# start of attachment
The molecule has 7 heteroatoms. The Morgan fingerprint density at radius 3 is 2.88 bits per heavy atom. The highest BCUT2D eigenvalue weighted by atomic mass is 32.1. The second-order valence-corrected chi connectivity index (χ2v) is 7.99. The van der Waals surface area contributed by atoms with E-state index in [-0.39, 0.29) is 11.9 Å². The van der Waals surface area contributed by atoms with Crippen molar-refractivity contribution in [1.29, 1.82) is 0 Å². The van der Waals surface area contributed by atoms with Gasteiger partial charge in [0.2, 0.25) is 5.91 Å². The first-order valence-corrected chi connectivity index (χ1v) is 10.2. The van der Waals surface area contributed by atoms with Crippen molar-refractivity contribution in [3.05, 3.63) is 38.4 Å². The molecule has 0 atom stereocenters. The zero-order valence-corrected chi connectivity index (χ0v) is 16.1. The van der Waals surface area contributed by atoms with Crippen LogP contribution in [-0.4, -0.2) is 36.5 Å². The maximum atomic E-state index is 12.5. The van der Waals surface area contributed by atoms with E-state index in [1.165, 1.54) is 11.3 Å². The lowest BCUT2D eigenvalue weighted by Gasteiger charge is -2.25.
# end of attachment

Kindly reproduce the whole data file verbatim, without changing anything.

The molecule has 7 heteroatoms. The Morgan fingerprint density at radius 3 is 2.88 bits per heavy atom. The highest BCUT2D eigenvalue weighted by atomic mass is 32.1. The second-order valence-corrected chi connectivity index (χ2v) is 7.99. The van der Waals surface area contributed by atoms with E-state index in [-0.39, 0.29) is 11.9 Å². The van der Waals surface area contributed by atoms with Crippen molar-refractivity contribution in [1.29, 1.82) is 0 Å². The van der Waals surface area contributed by atoms with Gasteiger partial charge in [0.2, 0.25) is 5.91 Å². The first-order valence-corrected chi connectivity index (χ1v) is 10.2. The van der Waals surface area contributed by atoms with Crippen molar-refractivity contribution in [3.05, 3.63) is 38.4 Å². The molecule has 0 atom stereocenters. The zero-order valence-corrected chi connectivity index (χ0v) is 16.1. The van der Waals surface area contributed by atoms with Crippen LogP contribution in [-0.4, -0.2) is 36.5 Å². The maximum atomic E-state index is 12.5. The van der Waals surface area contributed by atoms with E-state index in [1.165, 1.54) is 11.3 Å². The lowest BCUT2D eigenvalue weighted by Gasteiger charge is -2.25.